He emerged from the undergrowth, tall, tanned and taut of torso, and I wondered if I was encountering my first bandit.
We were, after all, in bandit country – the wilds of Los Alcornocales Nature Park, the world’s largest cork forest.
In decades past, smugglers ran contraband up from Gibraltar through these woodlands via mule trains. (I could hear one hee-hawing close by.)
This guy was tooled up, too. (His axe glinted in the sunlight.)
He cracked a vulpine smile and for a moment, I knew how Little Red Riding Hood felt on her way to grandma’s house.
But he was a cork harvester, not a bandit, and he had designs on the tree, not me …
…alas! … as he was a bit of a corker himself, with his broad shoulders and bulging biceps, honed from hours of wielding his hefty steel-tipped chopper, no doubt.
(Forgive the she-wolfish thoughts but we were on an excursion organised by Vulpes, so it’s
But ok, I was here to learn about the cork harvest (el descorche), not to leer at a strapping male stripping a tree of its bark like he was ripping open a bodice. Although it’s hard not to…
Thwack! With a few deft swings of his razor-sharp tool he makes horizontal and vertical cuts in the gnarled grey trunk. (What precision and controlled power!)
Thump thump! In and out goes the metal tip of his axe handle to prise the bark free. (But how gentle he is with the tree, taking care not to harm it.)
Kerthud! The bark slips to the ground in two perfect halves, laying bare the raw (flesh-toned) skin beneath.
Is there an onomatopoeic word for pulling apart a Velcro fastener (like the ones on an Ann Summers corset)? That’s what it sounds like as he unzips the bark from the tree.
Strip trees, striptease – it looks that easy!
No, seriously, there’s nothing titillating about the cork harvest …
It’s a highly skilled job and this guy’s so good at it (sigh). Far from being country bumpkins, ‘cork extractors’ take a two-year college course before they’re allowed near a tree. Two can process one in under five minutes.
When they’re done, they move on to the next tree without a backward glance. These cork oak artisans don’t do their own dirty work (although their work’s dirty enough). They have a personal muleteer to gather up the cork after them.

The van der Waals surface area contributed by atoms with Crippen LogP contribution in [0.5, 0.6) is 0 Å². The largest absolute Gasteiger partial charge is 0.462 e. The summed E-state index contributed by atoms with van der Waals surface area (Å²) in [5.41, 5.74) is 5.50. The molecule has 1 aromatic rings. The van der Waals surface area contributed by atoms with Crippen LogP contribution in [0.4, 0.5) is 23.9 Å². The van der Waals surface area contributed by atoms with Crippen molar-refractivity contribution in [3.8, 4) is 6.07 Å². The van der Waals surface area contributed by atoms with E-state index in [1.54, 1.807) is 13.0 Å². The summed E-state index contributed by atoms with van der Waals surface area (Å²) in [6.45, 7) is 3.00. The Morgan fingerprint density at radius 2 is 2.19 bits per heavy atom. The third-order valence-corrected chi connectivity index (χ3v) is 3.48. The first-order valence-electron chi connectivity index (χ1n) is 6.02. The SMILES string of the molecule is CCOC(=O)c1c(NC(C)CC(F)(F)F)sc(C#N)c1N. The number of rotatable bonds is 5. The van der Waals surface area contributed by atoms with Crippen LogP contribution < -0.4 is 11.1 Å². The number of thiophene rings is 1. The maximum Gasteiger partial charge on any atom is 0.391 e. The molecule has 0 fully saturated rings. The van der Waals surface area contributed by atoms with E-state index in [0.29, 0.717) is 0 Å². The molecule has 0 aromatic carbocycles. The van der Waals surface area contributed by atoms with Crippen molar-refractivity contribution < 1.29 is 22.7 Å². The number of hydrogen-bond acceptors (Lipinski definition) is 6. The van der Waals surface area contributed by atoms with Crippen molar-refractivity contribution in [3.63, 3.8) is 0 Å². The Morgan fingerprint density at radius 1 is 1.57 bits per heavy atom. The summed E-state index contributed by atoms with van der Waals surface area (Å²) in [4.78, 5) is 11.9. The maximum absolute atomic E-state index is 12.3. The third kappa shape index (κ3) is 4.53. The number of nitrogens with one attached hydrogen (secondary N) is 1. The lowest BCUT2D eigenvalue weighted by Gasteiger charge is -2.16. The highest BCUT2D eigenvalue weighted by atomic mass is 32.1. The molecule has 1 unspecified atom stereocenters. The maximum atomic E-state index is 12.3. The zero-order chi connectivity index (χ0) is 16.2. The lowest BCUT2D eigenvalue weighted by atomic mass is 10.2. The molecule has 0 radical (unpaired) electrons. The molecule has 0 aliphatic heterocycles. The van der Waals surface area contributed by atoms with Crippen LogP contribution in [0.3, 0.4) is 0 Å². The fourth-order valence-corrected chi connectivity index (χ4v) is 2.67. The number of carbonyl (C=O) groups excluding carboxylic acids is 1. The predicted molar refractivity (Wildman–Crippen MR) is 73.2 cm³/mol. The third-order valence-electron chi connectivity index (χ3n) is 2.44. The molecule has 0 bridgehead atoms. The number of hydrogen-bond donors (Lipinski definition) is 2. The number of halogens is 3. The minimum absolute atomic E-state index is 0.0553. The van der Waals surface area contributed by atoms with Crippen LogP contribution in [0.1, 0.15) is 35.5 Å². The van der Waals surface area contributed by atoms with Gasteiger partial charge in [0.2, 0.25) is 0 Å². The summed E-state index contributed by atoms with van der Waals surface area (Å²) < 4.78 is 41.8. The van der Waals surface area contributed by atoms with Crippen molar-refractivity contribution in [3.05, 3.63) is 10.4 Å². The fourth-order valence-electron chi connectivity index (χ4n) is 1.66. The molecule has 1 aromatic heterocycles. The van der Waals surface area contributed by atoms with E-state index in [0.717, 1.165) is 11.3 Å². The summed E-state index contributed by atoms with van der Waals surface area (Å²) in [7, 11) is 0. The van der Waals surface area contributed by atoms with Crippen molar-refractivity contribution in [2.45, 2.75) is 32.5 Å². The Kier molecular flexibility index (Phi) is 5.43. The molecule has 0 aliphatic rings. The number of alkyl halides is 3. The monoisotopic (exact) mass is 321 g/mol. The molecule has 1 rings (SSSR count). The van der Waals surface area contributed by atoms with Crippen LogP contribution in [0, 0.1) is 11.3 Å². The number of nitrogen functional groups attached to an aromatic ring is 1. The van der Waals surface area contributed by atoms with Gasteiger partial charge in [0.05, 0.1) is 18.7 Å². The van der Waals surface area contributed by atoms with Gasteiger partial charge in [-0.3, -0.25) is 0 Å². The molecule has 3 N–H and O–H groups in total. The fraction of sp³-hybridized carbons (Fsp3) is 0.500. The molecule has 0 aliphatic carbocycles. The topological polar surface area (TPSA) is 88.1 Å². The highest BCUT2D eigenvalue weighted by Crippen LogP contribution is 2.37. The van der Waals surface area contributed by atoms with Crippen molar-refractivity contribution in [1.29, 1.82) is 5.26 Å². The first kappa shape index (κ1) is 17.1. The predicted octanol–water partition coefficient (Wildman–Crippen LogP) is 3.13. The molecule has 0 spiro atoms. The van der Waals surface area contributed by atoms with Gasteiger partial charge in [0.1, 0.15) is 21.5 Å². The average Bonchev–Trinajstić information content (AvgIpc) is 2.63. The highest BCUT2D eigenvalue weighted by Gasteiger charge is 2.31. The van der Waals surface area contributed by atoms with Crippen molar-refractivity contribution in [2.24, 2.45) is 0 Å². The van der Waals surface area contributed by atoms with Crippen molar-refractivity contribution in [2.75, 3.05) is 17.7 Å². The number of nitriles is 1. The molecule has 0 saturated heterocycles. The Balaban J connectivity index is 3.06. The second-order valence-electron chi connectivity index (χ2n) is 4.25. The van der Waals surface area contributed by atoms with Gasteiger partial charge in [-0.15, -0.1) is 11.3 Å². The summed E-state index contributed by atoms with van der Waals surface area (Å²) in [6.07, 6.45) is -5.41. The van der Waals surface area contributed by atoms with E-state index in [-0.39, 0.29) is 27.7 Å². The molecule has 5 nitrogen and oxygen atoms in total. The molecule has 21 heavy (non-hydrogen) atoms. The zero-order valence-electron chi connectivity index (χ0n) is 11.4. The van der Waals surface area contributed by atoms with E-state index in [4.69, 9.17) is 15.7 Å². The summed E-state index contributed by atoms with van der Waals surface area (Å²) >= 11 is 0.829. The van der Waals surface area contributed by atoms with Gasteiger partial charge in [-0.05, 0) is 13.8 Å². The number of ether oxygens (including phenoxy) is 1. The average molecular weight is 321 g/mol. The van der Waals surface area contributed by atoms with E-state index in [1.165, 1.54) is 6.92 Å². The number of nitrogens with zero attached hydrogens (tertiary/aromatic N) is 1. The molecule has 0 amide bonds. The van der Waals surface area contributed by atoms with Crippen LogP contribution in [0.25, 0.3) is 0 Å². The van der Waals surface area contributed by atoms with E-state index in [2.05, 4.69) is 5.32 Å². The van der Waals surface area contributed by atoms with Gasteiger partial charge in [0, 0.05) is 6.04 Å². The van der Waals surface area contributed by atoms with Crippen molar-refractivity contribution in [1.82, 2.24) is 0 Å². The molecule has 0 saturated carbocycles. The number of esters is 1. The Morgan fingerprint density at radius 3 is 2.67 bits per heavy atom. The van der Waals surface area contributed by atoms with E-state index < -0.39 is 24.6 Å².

These guys’ muleteer really did resemble a bandit, with his swarthy skin and bandit’s bandana. ‘Bya’ he barked in his rough country dialect. It could have been ‘buenas días’ … It could have been ‘bugger off out of it you interfering giries’. Who knows?
His mules understood, waiting patiently in the shade for their next load. They looked content and well cared-for, decked out in colourful blinkers and bridles – embroidered, perhaps, by the bandit’s wife? (I wanted to know their names but it seemed silly-girlish to ask and we weren’t really making a verbal connection.)
Our guides had been busy on their mobile phones for an hour, trying to locate the position of these arboreal artisans. Don’t try it alone! We followed them for a while, clambering over boulders and dodging low-hanging branches. It’s hard to keep up – they work faster than we walk! The terrain is steep and undulating and the dry shale underfoot is slippy unless you’re a mule. Wear climbing boots!
They’ve been hard at it since daybreak and now the sun’s high in the sky. There are 10 of them in the woods today and their target is 2,000 kilos of cork apiece. That’s a lot of cork as it doesn’t weigh much. But not a lot of money, these days. They’ll earn around €100 per man for seven hours work and it’s a short season in Los Alcornocales. Just June and July.
The working conditions are pleasant, at least: fresh air, sun-dappled shade, a stunning sylvan scene. Coming from the concrete jungle, you forget what it’s like to be lost in a real woodland: a green enchantment stirring childhood memories of Richard Green dressed up as Robin Hood (riding through the glen) or Winnie the Pooh pottering in the Hundred Acre Wood. Piglet would have a field day in autumn, when the park is full of ‘haycorns’.
If they tell you cork harvesting is a dying art, that’s not quite true. Plastic is not so fantastic for bottle corks (the wine can’t breathe). Although only 15% of the cork harvest ends up in bottles it brings in 66% of the revenue – an impressive €2billion for Spain’s coffers annually.
But forests ARE dying. Your children’s grandchildren may never get to see the cork harvest. If you can picture 14,000 international rugby fields laid end to end, that’s how much of Los Alcornocales may be lost forever in the next year or so – a renewable resource destroyed to build two more golf courses, one more five-star hotel and another superfluous airport! Read all about it here.
We followed the bandit and his mule back down hill to a clearing in the forest called the ‘patio’ where the cork is graded and weighed on a giant set of scales. Some of it might end up at NASA in space rocket heat shields, or at Lords in the core of cricket ball. Lower grade cork goes into fashion shoes (no wonder they fall apart). This is just the start of its journey.
But the end of ours. As we depart, I see my pin-up cork extractor returning from his labours with his team and take one last appreciative photo.
I won’t see him again here for another nine years, by which time I’ll probably be too decrepit for a repeat visit!
And in all the excitement I forgot to eat my bocadillo (they always ask you to bring one on these trips but who knows when you’re supposed to eat it?). I took it home and opened a nice bottle of wine to go with it.
With a real cork, of course!
We paid €10 to go on this trip with Vulpes and it’s well worth it. Although you take your own car the price includes accident insurance, coffee and a tostada at a local venta before we set off, and great company. Who knows, you could meet a real corker yourself? (Sorry guys, we haven’t yet heard of female cork harvesters but you never know …)